The Public Domain
Long before the words "open source" or "free software" were ever used, we had the public domain. The public domain predates computers, television, radio, and even the printing press. The public domain achieves the true ideal of user freedom. Creative works in the public domain have no legal owner; they belong to the public.
What's included in the public domain? The paintings of Leonardo da Vinci, the writings of Shakespeare, and the formulas of Isaac Newton are just a few of the millions of works covered by the public domain. You are free to copy these works, to quote them, to parody them, and to build new works of art and science around them. You are free to sell these copies and make new creations around them. There are no owners; their works belong to the public. You are free to do whatever you want with them.
Imagine what life would be like if every time you wanted to follow a cooking recipe or solve a math equation, you had to sign an end-user license agreement. Life would be far less free, information would be harder to share, and innovation would slow to a halt. It's a good thing for society that cooking recipes and math formulas are generally in the public domain.
This is how software should work, too. You should have the freedom to do whatever you want with your software -- to use it, to share it, to study it, to fork it, and to combine it. The software that IRCNow provides should have no legal owner; it should belong to the public. It should belong to We the Users.
The public domain is the definition of true user freedom. Ideally, all works would simply be released into the public domain. Works in the public domain no longer have any legal owners so that anyone can freely use the work however he pleases.
Unfortunately, it can be difficult to know with certainty if a piece of software has truly entered the public domain. Furthermore, in some countries, it is not possible to place a work into the public domain. For that reason, IRCNow uses the IRCNow license, which is practically identical to the public domain:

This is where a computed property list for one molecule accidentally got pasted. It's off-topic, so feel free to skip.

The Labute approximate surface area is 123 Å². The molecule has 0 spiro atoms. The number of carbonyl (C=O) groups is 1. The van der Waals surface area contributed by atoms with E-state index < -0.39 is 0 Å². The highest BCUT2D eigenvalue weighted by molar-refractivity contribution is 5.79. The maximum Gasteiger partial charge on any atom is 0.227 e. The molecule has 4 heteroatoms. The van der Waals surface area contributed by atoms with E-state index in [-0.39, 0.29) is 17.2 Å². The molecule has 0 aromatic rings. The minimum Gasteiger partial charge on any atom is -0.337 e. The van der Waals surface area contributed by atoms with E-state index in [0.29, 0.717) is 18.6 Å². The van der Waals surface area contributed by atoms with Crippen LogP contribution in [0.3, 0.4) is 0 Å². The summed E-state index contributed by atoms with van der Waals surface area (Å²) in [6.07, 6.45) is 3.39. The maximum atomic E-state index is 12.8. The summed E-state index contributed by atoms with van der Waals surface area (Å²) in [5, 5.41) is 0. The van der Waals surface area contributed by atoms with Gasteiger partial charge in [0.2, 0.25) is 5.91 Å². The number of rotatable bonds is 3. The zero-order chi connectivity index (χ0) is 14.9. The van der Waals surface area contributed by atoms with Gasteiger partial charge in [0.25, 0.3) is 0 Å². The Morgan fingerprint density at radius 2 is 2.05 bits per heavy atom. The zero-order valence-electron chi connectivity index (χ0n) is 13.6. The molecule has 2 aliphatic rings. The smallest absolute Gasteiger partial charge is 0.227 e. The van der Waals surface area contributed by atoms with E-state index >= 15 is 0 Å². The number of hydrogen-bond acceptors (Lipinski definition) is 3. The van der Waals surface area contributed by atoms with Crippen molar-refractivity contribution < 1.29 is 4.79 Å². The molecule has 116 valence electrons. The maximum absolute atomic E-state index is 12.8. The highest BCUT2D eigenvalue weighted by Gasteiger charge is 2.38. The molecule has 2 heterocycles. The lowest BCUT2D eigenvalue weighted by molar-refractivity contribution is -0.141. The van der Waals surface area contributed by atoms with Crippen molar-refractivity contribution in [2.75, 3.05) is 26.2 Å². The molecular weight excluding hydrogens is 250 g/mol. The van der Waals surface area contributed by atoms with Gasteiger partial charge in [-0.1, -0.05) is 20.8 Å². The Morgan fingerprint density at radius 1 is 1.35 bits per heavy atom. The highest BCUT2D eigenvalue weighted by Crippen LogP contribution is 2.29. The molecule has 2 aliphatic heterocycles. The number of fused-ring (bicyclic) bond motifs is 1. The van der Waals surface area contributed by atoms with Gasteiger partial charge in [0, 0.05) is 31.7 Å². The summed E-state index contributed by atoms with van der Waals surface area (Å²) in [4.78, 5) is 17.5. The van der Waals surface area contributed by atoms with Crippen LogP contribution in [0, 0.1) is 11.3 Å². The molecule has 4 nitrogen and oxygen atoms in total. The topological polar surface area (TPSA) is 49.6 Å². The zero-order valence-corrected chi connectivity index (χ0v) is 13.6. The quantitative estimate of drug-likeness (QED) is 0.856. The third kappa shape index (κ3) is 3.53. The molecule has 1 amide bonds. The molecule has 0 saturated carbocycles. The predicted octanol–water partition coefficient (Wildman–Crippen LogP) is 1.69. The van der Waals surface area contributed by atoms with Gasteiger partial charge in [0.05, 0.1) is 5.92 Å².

The IRCNow license lets you use the software for any purpose with no strings attached. You don't even have to give the author any credit or preserve the copyright notice. Just don't sue the author, please.
There are many licenses similar to the IRCNow license. These licenses are collectively known as permissive or copycenter licenses. (Take it down to the copy center and make as many copies as you want!). The most popular are the BSD licenses.
Permissive licenses may add extra requirements like asking you to credit the author and to avoid using their trademarks, but these licenses are generally quite free and close to the spirit of the public domain.
|FreeBSD||Permissive||Preserve the copyright notice|
|MIT||Permissive||Preserve the copyright notice|
|ISC||Permissive||Preserve the copyright notice|
There is another group of licenses referred to as copyleft licenses, based on the GNU General Public License (GPL). Copyleft licenses have a long list of restrictions that you must follow if you fork GPL software. The most important restriction is that users lose ownership of their work.
On one hand, GPL code is better than no code at all, which is the case today with most non-free software. However, the GPL has far more restrictions than the public domain. In practice, it is difficult to reshare and reuse GPL code. The GPL forbids users from using the work however they please; they force users to give up ownership rights. For this reason, the official IRCNow repo encourages the use of the IRCNow license for future development.